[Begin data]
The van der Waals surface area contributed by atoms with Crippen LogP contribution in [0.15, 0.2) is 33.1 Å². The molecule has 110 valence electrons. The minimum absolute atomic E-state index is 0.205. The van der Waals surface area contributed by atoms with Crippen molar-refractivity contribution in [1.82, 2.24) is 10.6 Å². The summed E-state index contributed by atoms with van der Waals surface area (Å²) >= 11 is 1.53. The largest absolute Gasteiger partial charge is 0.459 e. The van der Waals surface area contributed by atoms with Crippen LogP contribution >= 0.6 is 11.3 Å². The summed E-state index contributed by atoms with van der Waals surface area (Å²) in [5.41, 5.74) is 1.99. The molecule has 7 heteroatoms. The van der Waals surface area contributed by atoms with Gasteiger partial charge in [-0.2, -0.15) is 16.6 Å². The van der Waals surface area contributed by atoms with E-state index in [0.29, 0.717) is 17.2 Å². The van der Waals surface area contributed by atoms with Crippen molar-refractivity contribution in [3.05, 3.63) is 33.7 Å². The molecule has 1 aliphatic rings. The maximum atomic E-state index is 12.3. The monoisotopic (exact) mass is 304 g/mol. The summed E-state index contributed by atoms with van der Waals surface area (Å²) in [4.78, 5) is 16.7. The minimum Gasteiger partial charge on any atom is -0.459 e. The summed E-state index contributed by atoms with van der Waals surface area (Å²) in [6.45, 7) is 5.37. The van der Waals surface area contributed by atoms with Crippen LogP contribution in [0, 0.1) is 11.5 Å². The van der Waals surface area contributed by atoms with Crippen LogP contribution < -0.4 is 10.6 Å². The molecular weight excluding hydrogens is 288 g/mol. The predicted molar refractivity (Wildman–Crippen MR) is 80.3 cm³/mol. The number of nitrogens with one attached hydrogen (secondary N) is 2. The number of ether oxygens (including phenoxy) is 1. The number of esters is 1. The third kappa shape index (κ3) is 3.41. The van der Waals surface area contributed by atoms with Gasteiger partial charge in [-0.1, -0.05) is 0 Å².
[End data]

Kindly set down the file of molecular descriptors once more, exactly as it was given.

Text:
The van der Waals surface area contributed by atoms with Crippen LogP contribution in [0.15, 0.2) is 33.1 Å². The molecule has 110 valence electrons. The minimum absolute atomic E-state index is 0.205. The van der Waals surface area contributed by atoms with Crippen molar-refractivity contribution in [1.82, 2.24) is 10.6 Å². The summed E-state index contributed by atoms with van der Waals surface area (Å²) >= 11 is 1.53. The largest absolute Gasteiger partial charge is 0.459 e. The van der Waals surface area contributed by atoms with Crippen LogP contribution >= 0.6 is 11.3 Å². The summed E-state index contributed by atoms with van der Waals surface area (Å²) in [5.41, 5.74) is 1.99. The molecule has 7 heteroatoms. The van der Waals surface area contributed by atoms with Gasteiger partial charge in [-0.2, -0.15) is 16.6 Å². The van der Waals surface area contributed by atoms with E-state index in [0.29, 0.717) is 17.2 Å². The van der Waals surface area contributed by atoms with Crippen molar-refractivity contribution in [3.05, 3.63) is 33.7 Å². The molecule has 1 aliphatic rings. The maximum atomic E-state index is 12.3. The monoisotopic (exact) mass is 304 g/mol. The summed E-state index contributed by atoms with van der Waals surface area (Å²) in [4.78, 5) is 16.7. The minimum Gasteiger partial charge on any atom is -0.459 e. The summed E-state index contributed by atoms with van der Waals surface area (Å²) in [6.45, 7) is 5.37. The van der Waals surface area contributed by atoms with Crippen LogP contribution in [0, 0.1) is 11.5 Å². The van der Waals surface area contributed by atoms with Crippen LogP contribution < -0.4 is 10.6 Å². The molecular weight excluding hydrogens is 288 g/mol. The predicted molar refractivity (Wildman–Crippen MR) is 80.3 cm³/mol. The number of nitrogens with one attached hydrogen (secondary N) is 2. The number of ether oxygens (including phenoxy) is 1. The number of esters is 1. The third kappa shape index (κ3) is 3.41. The van der Waals surface area contributed by atoms with Gasteiger partial charge in [-0.1, -0.05) is 0 Å².